Casper Adults Shocked Into Action By Two Teen Murders In 37 Days

A pair of teen murders in 37 days has shocked adults in Casper, Wyoming, to act against a growing culture of youth violence. At a Friday meeting, local groups considered all options, including patrolling the city with teams of watchers.

DK
Dale Killingbeck

May 18, 20245 min read

The Blue Heart Collaborative’s first meeting involved adult representatives from agencies and organizations  related to the youth culture in Casper. A meeting on June 7 is planned as a means to hear from the city’s youth.
The Blue Heart Collaborative’s first meeting involved adult representatives from agencies and organizations related to the youth culture in Casper. A meeting on June 7 is planned as a means to hear from the city’s youth. (Dale Killingbeck, Cowboy State Daily)

CASPER — One way to keep local teens from killing each other is to be hyper-vigilant, even to the point of patrolling the city in groups of Guardian Angel-like watchers.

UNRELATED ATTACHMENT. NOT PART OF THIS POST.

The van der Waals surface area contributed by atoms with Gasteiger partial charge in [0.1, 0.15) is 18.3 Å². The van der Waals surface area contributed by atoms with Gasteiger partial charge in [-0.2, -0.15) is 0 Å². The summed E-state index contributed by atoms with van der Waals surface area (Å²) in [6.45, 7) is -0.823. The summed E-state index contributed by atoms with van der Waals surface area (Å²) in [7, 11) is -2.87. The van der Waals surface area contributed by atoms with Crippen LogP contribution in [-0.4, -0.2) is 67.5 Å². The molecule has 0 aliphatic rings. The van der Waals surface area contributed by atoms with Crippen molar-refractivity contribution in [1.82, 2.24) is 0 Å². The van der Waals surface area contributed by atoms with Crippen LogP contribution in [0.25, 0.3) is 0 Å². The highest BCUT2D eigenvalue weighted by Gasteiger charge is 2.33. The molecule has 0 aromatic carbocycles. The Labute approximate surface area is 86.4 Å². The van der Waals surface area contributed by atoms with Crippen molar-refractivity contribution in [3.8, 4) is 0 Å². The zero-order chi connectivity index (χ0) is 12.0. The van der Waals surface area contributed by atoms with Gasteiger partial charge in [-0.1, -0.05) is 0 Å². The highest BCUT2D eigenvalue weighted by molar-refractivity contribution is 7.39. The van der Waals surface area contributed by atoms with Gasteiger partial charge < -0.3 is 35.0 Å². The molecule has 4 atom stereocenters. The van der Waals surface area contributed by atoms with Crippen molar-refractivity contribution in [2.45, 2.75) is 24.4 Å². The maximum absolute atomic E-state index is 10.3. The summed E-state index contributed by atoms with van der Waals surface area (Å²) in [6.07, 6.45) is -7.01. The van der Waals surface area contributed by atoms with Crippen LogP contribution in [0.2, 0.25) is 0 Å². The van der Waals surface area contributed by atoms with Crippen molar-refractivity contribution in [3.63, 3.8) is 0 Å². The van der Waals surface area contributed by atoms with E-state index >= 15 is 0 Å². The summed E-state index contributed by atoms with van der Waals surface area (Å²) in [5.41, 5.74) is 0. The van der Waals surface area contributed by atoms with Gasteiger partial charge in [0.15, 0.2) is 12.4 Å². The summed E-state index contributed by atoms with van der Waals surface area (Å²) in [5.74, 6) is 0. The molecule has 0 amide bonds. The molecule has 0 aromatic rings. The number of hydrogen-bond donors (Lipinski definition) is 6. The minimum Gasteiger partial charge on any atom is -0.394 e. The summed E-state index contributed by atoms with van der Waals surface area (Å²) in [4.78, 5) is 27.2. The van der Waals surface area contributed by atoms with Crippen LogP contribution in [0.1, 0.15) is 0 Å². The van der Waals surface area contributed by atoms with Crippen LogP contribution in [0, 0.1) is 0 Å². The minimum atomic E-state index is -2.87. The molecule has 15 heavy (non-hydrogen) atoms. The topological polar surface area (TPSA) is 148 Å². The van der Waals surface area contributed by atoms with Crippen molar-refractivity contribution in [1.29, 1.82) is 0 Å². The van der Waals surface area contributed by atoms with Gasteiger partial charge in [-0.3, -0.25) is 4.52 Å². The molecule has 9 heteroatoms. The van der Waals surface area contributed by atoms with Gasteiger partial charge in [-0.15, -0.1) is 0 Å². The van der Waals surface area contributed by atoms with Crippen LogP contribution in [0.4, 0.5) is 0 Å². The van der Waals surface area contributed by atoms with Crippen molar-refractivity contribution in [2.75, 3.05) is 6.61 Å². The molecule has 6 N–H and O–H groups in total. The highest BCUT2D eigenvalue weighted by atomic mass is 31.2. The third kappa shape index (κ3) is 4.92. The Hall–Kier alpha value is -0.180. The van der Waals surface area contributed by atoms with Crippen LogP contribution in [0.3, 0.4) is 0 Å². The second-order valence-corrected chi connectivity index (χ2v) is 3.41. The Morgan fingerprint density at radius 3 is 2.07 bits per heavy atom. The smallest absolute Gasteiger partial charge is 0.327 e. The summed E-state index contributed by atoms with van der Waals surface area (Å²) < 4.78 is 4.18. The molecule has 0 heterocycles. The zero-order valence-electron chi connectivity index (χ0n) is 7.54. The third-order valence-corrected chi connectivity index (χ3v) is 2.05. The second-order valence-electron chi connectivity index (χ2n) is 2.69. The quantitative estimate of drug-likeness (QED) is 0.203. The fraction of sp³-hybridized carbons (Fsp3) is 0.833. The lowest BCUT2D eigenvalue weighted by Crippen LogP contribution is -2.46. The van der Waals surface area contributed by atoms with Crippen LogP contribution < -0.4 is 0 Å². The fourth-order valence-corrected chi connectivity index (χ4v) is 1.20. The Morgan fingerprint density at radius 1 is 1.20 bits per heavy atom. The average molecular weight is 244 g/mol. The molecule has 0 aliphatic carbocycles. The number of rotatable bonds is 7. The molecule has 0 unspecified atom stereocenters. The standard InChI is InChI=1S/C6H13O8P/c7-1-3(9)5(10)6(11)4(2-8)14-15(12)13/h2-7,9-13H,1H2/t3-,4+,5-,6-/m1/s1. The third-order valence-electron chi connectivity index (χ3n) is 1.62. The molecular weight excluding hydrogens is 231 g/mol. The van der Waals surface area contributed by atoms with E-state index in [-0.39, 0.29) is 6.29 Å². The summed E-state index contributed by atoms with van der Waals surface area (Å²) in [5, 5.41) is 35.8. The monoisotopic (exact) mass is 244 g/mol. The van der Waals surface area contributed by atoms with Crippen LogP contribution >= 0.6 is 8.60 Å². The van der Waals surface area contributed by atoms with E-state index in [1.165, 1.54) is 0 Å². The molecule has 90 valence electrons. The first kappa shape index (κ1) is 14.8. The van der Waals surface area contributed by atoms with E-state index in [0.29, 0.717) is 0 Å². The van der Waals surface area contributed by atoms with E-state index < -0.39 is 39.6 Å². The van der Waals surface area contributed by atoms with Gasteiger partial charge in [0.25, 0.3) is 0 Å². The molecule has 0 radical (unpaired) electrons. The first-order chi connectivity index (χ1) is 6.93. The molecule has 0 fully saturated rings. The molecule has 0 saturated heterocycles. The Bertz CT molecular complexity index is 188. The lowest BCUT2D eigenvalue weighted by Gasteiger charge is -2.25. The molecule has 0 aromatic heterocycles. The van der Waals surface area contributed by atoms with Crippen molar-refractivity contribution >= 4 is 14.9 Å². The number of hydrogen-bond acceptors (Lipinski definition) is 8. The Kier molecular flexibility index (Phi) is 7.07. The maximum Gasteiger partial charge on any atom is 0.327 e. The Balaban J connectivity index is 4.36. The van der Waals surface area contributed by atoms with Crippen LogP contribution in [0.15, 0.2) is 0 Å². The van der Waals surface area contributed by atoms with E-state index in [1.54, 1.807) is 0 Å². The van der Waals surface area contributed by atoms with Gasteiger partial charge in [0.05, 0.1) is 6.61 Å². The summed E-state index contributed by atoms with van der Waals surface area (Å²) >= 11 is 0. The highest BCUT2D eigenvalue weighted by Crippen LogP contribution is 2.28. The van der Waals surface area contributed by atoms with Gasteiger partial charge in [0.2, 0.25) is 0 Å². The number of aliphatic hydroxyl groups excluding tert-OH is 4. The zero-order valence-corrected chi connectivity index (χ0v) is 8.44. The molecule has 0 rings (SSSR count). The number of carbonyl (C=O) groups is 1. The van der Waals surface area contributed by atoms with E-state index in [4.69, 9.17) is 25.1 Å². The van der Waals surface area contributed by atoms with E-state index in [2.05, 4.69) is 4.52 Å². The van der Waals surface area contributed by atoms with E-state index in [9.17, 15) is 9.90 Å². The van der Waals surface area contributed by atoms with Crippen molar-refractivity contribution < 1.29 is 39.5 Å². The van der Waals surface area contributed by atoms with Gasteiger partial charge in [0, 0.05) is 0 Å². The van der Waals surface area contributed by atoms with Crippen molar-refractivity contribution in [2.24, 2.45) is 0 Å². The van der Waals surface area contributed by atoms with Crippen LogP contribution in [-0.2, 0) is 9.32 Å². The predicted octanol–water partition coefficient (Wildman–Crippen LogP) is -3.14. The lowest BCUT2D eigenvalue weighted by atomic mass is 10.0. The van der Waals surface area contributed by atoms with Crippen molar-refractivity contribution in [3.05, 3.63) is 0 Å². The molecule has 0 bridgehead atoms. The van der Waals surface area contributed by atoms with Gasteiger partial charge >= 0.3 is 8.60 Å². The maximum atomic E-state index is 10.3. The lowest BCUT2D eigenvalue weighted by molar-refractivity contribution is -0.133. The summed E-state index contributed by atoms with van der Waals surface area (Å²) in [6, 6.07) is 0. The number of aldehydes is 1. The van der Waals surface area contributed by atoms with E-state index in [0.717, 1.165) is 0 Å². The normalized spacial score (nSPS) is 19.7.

That was one of the ideas discussed during a Friday meeting in the wake of two teen murders in the space of 37 days. More than 50 people and 16 organizations gathered at the YMCA to take the first steps toward solving a growing culture of youth violence.

The first meeting of the Blue Heart Collaborative brought representatives from Casper College, youth organizations, faith youth ministries, suicide prevention and mental health groups to search for answers to why Casper’s young people are more violent and how to stop it.

Organizer DC Martinez, a youth minister and YMCA sports director, said after the meeting he was pleased with the turnout and conversations that continued afterward between different agency representatives.

“We can’t carry that load by ourselves, we can’t solve all of our community problems by ourselves, but collectively we absolutely can,” he said.

Martinez said he believes a real focus should be on middle school students because that age “is where kids start to figure out who they are.”

Four Pillars

He shared what he believes are the four pillars of need for youth in the community that includes youth ministry to help them with understanding their identities, activity or physical fitness, learning life skills, and identifying troubled youth while reaching out proactively to help them.